And when you set the fingers, be sure to span one more than the arithmetic formula (look up tables) tell you as the first hole (zero'th hole) doesn't count. That's the significance of NDIY's reference to counting spaces on the dividing plate. So if you need to move the worm 20/40 of a turn (assumes a 40 : 1 reduction) the fingers embrace 21 holes or 20 spaces.
Harold Hall's book explains it all.
|not done it yet||03/01/2021 11:37:24|
|6716 forum posts|
First hole is number zero. I’ve seen so many instances where students start their stopwatches counting at one, not zero for their experiments! You are simply not allowed to count that first hole twice, so zero is equivalent to 360 for the full turn.
Same as counting time. Midnight is 00:00:00 so the start of the day and that rolls round to 23:59:59 at the end of the day (there is no 24:00h in most time systems and certainly not in the SI system - some systems , like a ‘24 bells’ one in the military, would have to ring 24 bells because nobody would hear the ‘no bells’ signal!).
Edited By not done it yet on 03/01/2021 11:39:24
|John ATTLEE||03/01/2021 13:12:07|
|21 forum posts|
I have very recently bought a Vertex BS 1 from RDG tTools. I have found it to be a lovely machine and have already made a 25 and 55 teeth spur gear for my lather in order to screw cut. The literature was fine, albeit with typical errors, and even I could understand it! I think that Harold Halls book is essential.
I made up an arbor from a morse taper blank that are cheap enough. I did have to extend it by locktiting an extension shaft which was then machined to suit. I was careful to machine the teeth so that the cutting forces pushed the MT arbor into the dividing head. I supported the end of the arbor extension with the adjustable tails stock.
I don't think that a chuck is essential because it is easy to secure a mechanical drive connection to the backplate and machine between centres. I think that a MT setting bar would be useful. Instead, I clocked the side of the dividing head to set it up square.
I have an indexing head but if I was using the dividing head for 'indexing' I don't think I would try to disconnect the worm.
On an important job (like my 55 teeth gear wheel) I did do a dummy run marking the indexing plate with pencil to check that I had got it set up correctly.
In short, a great bit of kit!
|Howard Lewis||03/01/2021 14:20:08|
|6004 forum posts|
Having had problems with my Vertex HV6 Rotary Table (or the chart supplied with it ) I spent some time making up an EXCEL spreadsheet, to calculate the Turns and Holes for various divisions. A lot of the results are unuseable, requiring partial holes but others are useable.
It is easy to extend the spreadsheet, by inserting a line and typing in the required number of divisions.
For Tables / Dividing Heads with ratios other than 90;1, changing one of the formulae, and copying down through the spreadsheet should provide the required answers.
I think that Neil posted it under the "Model Engineers Workshop Articles" heading about the HV6, in about 2016.
It might be of help?
|Nigel Graham 2||03/01/2021 23:03:20|
|2009 forum posts|
Thank you for the advice on the calculations.
I think I will have to treat myself to Harold Hall's book, as Hopper suggests. I have his books on milling and on tool & cutter grinding so am confident of his ability to explain things.
I also have Ivan law's books on milling and on gear-cutting. The former apparently assumes most model-engineers making gears would need only numerically straightforward tooth-counts; but does show the versatility of rotary-tables and dividing-heads generally. The latter book however, does describe setting a dividing-head to give the wanted count, by a worked example.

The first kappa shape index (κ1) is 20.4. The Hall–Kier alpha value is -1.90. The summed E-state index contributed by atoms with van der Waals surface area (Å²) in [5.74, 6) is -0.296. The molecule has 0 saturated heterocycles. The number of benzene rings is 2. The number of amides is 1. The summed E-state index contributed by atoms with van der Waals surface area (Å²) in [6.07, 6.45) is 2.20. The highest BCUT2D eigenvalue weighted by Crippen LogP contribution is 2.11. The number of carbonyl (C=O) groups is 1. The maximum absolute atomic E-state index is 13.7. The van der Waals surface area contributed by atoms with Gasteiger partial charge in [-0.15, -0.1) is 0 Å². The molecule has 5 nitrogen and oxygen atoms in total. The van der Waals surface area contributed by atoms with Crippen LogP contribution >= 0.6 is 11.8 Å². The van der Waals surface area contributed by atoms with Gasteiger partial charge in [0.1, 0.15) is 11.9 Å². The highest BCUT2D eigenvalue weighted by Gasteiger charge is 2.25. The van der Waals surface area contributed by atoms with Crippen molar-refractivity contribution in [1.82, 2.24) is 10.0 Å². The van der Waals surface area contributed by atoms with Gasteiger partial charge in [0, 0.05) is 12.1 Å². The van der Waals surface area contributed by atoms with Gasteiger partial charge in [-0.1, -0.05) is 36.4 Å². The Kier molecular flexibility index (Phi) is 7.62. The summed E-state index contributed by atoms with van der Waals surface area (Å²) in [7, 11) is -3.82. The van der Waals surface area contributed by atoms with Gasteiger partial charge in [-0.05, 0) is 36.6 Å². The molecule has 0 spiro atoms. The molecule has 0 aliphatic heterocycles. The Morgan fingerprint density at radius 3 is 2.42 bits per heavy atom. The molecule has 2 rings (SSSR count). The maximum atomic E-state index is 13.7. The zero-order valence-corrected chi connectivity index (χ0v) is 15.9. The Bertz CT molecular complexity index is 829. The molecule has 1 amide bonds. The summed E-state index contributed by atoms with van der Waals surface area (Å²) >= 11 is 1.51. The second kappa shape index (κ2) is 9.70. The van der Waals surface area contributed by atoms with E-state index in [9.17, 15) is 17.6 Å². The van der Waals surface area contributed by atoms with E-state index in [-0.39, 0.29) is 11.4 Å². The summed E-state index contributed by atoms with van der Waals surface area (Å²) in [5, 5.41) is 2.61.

If you needed only ever to make a few gears, especially ones with awkward numbers, you could adopt the trade practice by buying pilot-bored gears and modifying their centres to suit. It may even be cheaper than the costs of blanks and cutters. That would not suit all applications though, and of course if for a model more so than for a machine-tool accessory, you've evaded the challenge!
All those book are in the 'Workshop Practice' series, and I know I am not the only one to have recommended appropriate choices from it to other enquirers on this forum.
I looked in my copy of Stan Bray's Milling (a Crowood publication).. Rather surprisingly perhaps, whilst a very helpful text in other respects, he devotes almost nothing to dividing-head calculations. I think he reflects the more common and perfectly good practice of making simple or compound, direct indexing-heads that borrow change-wheels from the lathe.
Some of my "full-size engineering" texts may explain the sums, but are likely to be far harder to follow.
John Attlee -
Did your dividing-head come with a properly printed manual? The problems with those I found on-line one were not only poor explanations but also very poor reproduction, on screen as well as in printing.
|Michael Gilligan||03/01/2021 23:59:55|
20052 forum posts
You may find this useful: **LINK**
... it’s quite a decent quality scan.
Edit: and a copy [better than some] of the Vertex manual is here:
Edited By Michael Gilligan on 04/01/2021 00:06:03
|Simon Williams 3||04/01/2021 00:13:02|
|652 forum posts|
Anything's better than Eastenders - so
Exploring the delights of Youtube I chanced upon these:
PS I think the black oiliness is probably molyslip type oil rather than wear, but I could be wrong. Again. Not that I've got any hang-ups.
Please login to post a reply.
Want the latest issue of Model Engineer or Model Engineers' Workshop? Use our magazine locator links to find your nearest stockist!
You can contact us by phone, mail or email about the magazines including becoming a contributor, submitting reader's letters or making queries about articles. You can also get in touch about this website, advertising or other general issues.
Click THIS LINK for full contact details.
For subscription issues please see THIS LINK.